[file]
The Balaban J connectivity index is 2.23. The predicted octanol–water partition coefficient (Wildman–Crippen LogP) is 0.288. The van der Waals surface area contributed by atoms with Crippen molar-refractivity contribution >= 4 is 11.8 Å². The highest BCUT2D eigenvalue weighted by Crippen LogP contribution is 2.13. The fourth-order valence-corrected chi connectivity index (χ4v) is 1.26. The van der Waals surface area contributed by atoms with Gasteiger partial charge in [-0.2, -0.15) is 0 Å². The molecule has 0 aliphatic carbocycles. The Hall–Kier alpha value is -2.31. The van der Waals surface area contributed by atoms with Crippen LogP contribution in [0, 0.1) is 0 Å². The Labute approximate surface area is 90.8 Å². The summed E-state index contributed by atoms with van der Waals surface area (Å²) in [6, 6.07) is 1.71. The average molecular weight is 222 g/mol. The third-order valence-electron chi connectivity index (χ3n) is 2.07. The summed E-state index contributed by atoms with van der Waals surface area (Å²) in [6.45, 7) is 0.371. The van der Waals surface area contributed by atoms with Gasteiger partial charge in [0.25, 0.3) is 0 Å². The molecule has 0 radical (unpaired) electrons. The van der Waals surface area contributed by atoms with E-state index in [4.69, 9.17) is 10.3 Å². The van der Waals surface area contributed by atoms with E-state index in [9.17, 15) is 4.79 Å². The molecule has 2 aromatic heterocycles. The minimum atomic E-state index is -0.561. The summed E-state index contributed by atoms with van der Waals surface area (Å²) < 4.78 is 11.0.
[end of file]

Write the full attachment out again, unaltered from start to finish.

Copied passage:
The Balaban J connectivity index is 2.23. The predicted octanol–water partition coefficient (Wildman–Crippen LogP) is 0.288. The van der Waals surface area contributed by atoms with Crippen molar-refractivity contribution >= 4 is 11.8 Å². The highest BCUT2D eigenvalue weighted by Crippen LogP contribution is 2.13. The fourth-order valence-corrected chi connectivity index (χ4v) is 1.26. The van der Waals surface area contributed by atoms with Gasteiger partial charge in [-0.2, -0.15) is 0 Å². The molecule has 0 aliphatic carbocycles. The Hall–Kier alpha value is -2.31. The van der Waals surface area contributed by atoms with Crippen LogP contribution in [0, 0.1) is 0 Å². The Labute approximate surface area is 90.8 Å². The summed E-state index contributed by atoms with van der Waals surface area (Å²) in [6, 6.07) is 1.71. The average molecular weight is 222 g/mol. The third-order valence-electron chi connectivity index (χ3n) is 2.07. The summed E-state index contributed by atoms with van der Waals surface area (Å²) in [6.45, 7) is 0.371. The van der Waals surface area contributed by atoms with Gasteiger partial charge in [0.25, 0.3) is 0 Å². The molecule has 0 radical (unpaired) electrons. The van der Waals surface area contributed by atoms with E-state index in [4.69, 9.17) is 10.3 Å². The van der Waals surface area contributed by atoms with E-state index in [9.17, 15) is 4.79 Å². The molecule has 2 aromatic heterocycles. The minimum atomic E-state index is -0.561. The summed E-state index contributed by atoms with van der Waals surface area (Å²) < 4.78 is 11.0.